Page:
In addition to the 2 p.m. ceremony, the district will also be taking photos of seniors with their diplomas in the morning at the Steele County fairgrounds. Students are grouped into three, hour-long time slots by last name. According to Kath’s letter, seniors must arrive in cars, drive through the Owatonna Foundation Building, then step out into the photo area, where they will get their diploma cover and have their photo taken.
After the ceremony, the district is asking Owatonna residents to turn on their porch lights in honor of the class of 2020 on the night of June 7. The high school and football field will also be lit to honor seniors, and residents are invited to drive by and see the lights between 9:30 and 9:50 p.m.
Meanwhile, the Owatonna Alternative Learning Center — which hosts students from around the county and beyond — is planning a drive-in ceremony of its own for noon June 4. While Principal Jim Kiefer said he is still hammering out the details, he also heard from students that they’d prefer an “in-person” gathering over a completely virtual graduation.
Blooming Prairie: Broadcast speeches, town-wide parade
As opposed to Medford and Owatonna, who will have speakers address the cars live during the graduation ceremony, Blooming Prairie Public Schools is pre-recording its program — which is set to begin at 11 a.m. on May 31. Students and families can tune into Kat Kountry 105 on FM 104.9 from their cars, hearing their peers speak and their names read as they filter through the high school parking lot to pick up their diploma and get their photo taken.
“We’ll have an order of cars in which they’ll be coming up, we’ll have a stage there and we’ll have diplomas out on tables,” said Principal John Worke. “They can get it if they choose … but we will have someone there if they can’t get out of the car, we can give it to them with gloves and a mask on.”
After the procession through the parking lot, cars will parade through Blooming Prairie, accompanied by the Fire and Police departments. Unlike when the football team returned from the state championship and filed down Main Street, this parade will hit every street in town, according to Worke. He estimated that this part of the celebration will begin around noon.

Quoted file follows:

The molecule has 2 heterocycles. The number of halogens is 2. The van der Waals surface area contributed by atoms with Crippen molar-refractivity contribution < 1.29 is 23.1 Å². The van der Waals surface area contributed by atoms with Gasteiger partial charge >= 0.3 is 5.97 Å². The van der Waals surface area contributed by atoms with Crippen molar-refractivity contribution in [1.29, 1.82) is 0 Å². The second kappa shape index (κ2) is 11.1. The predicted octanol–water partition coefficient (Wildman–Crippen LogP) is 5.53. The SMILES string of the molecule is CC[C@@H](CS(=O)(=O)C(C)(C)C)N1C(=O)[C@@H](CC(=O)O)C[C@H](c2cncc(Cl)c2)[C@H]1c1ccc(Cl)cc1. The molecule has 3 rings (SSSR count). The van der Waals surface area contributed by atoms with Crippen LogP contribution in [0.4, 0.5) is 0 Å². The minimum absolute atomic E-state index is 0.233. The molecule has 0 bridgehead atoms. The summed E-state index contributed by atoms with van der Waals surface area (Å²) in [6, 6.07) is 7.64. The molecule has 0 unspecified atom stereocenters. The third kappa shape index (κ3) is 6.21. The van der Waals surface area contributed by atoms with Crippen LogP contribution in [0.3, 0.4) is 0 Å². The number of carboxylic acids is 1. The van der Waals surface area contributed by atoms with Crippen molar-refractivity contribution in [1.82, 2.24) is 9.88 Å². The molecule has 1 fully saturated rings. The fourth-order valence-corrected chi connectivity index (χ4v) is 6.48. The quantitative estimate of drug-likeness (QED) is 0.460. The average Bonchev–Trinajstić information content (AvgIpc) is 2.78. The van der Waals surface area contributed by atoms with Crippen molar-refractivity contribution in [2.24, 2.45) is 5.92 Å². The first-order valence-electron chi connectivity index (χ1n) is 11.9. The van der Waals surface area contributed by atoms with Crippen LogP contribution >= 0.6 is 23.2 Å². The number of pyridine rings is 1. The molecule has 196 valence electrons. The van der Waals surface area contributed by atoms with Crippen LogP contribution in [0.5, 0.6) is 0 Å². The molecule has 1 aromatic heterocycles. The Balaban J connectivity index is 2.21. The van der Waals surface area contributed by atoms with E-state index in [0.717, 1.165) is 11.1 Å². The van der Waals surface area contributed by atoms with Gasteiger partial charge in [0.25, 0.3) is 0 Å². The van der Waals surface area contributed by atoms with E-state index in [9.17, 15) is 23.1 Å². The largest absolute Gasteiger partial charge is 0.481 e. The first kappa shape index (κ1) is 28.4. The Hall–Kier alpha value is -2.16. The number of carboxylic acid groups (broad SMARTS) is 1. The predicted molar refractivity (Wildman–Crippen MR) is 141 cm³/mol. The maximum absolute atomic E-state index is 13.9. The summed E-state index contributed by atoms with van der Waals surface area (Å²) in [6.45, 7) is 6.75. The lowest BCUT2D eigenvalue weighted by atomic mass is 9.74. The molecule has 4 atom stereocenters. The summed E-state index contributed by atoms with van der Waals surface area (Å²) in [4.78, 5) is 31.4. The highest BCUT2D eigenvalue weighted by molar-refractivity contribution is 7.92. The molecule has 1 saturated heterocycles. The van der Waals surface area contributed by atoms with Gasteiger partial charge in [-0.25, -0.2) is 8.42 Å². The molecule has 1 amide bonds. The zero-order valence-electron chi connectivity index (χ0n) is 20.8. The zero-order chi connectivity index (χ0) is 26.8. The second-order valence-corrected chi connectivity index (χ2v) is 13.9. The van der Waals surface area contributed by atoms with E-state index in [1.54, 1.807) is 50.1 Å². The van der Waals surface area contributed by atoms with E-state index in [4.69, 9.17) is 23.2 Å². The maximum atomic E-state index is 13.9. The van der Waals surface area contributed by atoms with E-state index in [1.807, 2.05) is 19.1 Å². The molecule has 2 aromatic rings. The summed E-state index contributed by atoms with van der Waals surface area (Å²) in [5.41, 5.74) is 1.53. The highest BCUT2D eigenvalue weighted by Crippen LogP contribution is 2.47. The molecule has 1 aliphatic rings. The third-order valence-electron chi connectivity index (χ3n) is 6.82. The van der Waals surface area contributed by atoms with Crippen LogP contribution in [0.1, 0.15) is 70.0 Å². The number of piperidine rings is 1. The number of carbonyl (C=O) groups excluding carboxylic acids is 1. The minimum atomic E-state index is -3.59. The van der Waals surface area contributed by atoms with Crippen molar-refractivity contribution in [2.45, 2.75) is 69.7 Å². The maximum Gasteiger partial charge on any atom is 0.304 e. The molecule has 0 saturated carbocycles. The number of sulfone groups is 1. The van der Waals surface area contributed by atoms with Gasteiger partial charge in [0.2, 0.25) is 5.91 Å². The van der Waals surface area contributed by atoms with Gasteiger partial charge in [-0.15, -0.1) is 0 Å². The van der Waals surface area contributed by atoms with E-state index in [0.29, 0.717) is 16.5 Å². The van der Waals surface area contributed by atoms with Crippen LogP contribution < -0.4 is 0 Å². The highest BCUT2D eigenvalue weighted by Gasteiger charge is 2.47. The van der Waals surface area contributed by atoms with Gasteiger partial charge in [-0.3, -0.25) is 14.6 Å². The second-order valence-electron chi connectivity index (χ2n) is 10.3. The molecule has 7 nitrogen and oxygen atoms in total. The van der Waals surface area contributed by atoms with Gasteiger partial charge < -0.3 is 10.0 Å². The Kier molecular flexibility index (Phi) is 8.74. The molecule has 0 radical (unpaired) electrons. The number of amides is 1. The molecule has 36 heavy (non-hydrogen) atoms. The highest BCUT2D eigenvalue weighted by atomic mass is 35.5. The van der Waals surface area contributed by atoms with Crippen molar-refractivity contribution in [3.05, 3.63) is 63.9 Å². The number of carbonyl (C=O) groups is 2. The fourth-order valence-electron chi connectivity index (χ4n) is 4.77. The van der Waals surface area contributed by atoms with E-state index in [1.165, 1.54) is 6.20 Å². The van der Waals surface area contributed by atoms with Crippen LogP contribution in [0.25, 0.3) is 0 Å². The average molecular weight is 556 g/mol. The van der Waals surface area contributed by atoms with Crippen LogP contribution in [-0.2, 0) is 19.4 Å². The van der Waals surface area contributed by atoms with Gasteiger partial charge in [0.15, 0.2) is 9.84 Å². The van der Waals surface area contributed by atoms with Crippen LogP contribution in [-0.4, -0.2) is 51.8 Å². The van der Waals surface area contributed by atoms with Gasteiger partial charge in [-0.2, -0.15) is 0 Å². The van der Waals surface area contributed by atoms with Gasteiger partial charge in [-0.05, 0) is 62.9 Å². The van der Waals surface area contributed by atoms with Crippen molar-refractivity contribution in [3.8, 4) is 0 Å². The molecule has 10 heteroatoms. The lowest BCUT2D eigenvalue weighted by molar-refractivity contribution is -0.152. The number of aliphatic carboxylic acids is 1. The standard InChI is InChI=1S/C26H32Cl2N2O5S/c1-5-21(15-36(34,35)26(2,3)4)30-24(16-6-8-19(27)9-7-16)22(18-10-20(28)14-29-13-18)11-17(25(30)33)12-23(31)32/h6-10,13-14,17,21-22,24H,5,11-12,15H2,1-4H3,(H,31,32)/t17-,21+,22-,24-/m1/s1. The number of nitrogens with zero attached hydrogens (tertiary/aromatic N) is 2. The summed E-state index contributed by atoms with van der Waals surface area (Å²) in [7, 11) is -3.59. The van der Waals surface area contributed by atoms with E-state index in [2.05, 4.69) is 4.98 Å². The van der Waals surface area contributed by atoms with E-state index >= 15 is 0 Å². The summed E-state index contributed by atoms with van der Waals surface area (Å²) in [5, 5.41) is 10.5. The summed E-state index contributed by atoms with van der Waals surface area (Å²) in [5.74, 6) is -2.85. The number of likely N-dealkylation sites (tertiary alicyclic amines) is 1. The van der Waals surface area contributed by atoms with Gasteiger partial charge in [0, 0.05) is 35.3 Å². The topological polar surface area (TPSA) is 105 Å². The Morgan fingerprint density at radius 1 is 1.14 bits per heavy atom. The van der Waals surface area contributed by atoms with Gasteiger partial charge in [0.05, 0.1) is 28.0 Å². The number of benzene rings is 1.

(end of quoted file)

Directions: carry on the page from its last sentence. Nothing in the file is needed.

“We’ve contacted the chamber, so the area businesses may have signs down Main Street just like the state football game. We’re just going to celebrate a different group in similar ways,” he added. “People can come outside and give them a clap or a wave.”
Medford: Biodegradable balloons, grads may walk?
At the northern end of Steele County, Medford High School is planning an event that combines elements of both Owatonna and Blooming Prairie’s ceremonies. It will take place in the school parking lot on the evening of May 29, but instead of driving through, the school has the space to let each family park in alphabetical order and take in speeches from their cars.
Like Kath and Worke, Principal Kevin Babcock said he and his staff were in close communication with other area schools — bouncing ideas off of each other, with everyone ultimately landing on similar events. However, Babcock is also trying to find a way to have students physically get out of their cars and walk across a stage — something that turned as up important to seniors in a recently administered survey. He said he’s in contact with the district’s legal counsel to see if that’s something that can be done while still complying with state requirements.
“Nobody would leave their car except to do a line-up, where they would drive up to the front by the stage. Their diploma would be sitting on a table up on the stage,” he said, adding that the student would grab the diploma and walk from one end of the stage to the other. “I’ll be announcing the students’ names remotely. The only people getting out of the car would be the people in the car, so unless that gets completely shut down, that’s what we’re planning on right now.”
In addition to broadcasting the event online and on the radio, Babcock added that the district will be filming the ceremony and sending out hard copies to students. Many seniors have also taken individual photos of themselves throwing their caps to be compiled into the video. For the ceremony itself, staff members have also ordered biodegradable maroon and gold balloons for each senior to release when Babcock officially presents the class of 2020.